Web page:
Imagine that! A scientist who doesn't think he knows everything! Actually, most scientists are exactly like that -- humble about their own ideas, eager to test them, and perfectly happy to have their first guesses and even their second guesses proven wrong.

What matters is the advancement of knowledge.

So when you read Telling Lies: Clues to Deceit in the Marketplace, Politics, and Marriage, he draws lines very, very carefully.

Yes, his techniques allow you to read some very specific things from people's expressions. Disgust looks like this; anger looks like that; this is fear, this is happiness, this is puzzlement.

But he constantly reminds the reader: You don't know why the person is feeling these emotions.

That's why he's so hard on lie detectors. All they can do is detect stress. But an honest person can feel stress when asked certain questions -- especially when he doesn't believe that he'll be believed! He's telling the truth, but he doesn't expect you to believe him -- so he shows the kind of stress that the lie detector operator will interpret as a sign of lying!

Also, there are people who can lie without feeling any stress at all. It doesn't mean they're dishonest, necessarily -- it can mean that they feel so perfectly relaxed about the story they're telling that no stress is identifiable. Because there is no expression that says, "I'm lying."

When you think about it, that makes perfect sense. Lying is so vital to our survival and prosperity as individuals in society that anyone who could not, under some circumstances, lie convincingly would not be likely to be able to get as many opportunities to reproduce or live through angry encounters!

Ekman therefore shows that while it is very useful to be able to read people's emotions accurately, there is no foolproof way to interpret all these emotional signs accurately.

In other words, you can learn how to read your spouse's emotional state, but you still have to talk to your spouse in order to learn why that emotion pops up at a particular time.

Now, let's briefly return to the television show. Lie to Me is entertainment, not science. Cal Lightman and his employees have a lot more certainty about who is and is not lying than Ekman has -- but they also give all of Ekman's warnings about what you can and can't know. They explain their thinking; they explain why signs of stress often have an explanation other than lying.

So the writers fudge just a little to make the characters a bit more powerful and accurate than they would be in real life. But the explanations of science are sound. You actually come out of each episode a little bit smarter about other people than you were coming in.

And when you read Ekman, you are in the hands of a self-skeptical scientist who has followed the facts even when his findings flatly contradicted the received wisdom of behaviorist-dominated psychology and sociology. For a long time he stood alone -- good scientists on the cutting edge often do.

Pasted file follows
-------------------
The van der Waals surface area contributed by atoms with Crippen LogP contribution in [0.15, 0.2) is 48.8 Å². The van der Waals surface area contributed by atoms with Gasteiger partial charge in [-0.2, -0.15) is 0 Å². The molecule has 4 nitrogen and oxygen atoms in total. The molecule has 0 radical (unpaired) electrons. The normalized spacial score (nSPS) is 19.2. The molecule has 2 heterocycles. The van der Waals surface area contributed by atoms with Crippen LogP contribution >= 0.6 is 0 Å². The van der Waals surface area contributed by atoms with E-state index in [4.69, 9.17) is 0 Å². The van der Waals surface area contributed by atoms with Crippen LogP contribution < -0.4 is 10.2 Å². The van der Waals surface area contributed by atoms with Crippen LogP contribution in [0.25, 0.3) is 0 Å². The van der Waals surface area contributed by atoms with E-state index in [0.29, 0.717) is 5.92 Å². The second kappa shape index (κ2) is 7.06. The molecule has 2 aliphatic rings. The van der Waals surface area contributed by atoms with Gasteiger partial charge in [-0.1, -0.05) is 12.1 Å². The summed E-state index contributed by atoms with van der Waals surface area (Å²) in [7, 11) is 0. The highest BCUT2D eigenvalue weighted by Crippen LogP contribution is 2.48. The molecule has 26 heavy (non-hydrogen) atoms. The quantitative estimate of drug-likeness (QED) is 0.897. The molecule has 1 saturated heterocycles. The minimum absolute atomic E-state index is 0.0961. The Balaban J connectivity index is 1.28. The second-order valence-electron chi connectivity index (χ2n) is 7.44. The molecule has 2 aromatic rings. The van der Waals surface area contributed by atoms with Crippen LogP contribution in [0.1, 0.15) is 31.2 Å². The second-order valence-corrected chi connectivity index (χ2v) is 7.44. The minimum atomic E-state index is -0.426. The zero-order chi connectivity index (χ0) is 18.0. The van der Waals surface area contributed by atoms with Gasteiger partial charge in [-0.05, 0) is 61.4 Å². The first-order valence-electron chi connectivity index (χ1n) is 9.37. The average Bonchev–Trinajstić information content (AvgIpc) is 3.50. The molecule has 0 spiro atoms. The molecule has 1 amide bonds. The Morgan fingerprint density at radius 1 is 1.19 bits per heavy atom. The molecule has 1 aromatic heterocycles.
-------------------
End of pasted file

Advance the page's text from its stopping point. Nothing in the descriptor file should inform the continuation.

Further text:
But as more and more of his findings were verified by others, he has finally begun to make headway. Even so, he never regards it as "his" victory over "his" opponents. Rather, he regards it as scientific progress: We know more than we did before, and more scientists are joining in the research to learn even more than we do now.

That's good science. Now for the pretty good science.

Brian Fagan's books on climate change through history were recommended to me by a friend. I even passed along his mini-review. But I have now read The Great Warming, The Little Ice Age: How Climate Made History, 1300-1850, and The Long Summer: How Climate Changed Civilization.

Fagan does a really excellent job of his project, which is history rather than science. He has gone into the historical record and correlated it with the scientific record of past climate changes.

What emerges is a series of warm and cold periods. First, there's the macro-climate pattern, which for the past million years or so has primarily consisted of a long ice age interrupted by warm periods that last ten or twenty thousand years at a whack.

Within those ice ages, though, there are brief warm spells, and within the warm periods (like the one we're in now, in which all of known human history has taken place) there are cold periods.

We are now in a warm phase that began about 1850. Previous to that was the Little Ice Age, a stormy, miserable period with bitterly cold winters, chilly summers, and shortened growing seasons. It lasted from about 1300 till 1850.

Prior to the Little Ice Age, though, there was a Medieval Warm Period that was much like the climate today -- only warmer. They were growing wine grapes in the south of England (not yet possible today); Greenland looked, amazingly enough, green; and Newfoundland could be called "Vineland" by Norse explorers.

Not surprisingly, when we're in a warm period, weather is better, summers last longer, crops are less likely to fail, and the world can, on the whole, sustain a markedly larger population than during the cold periods. All of this Fagan faithfully reports.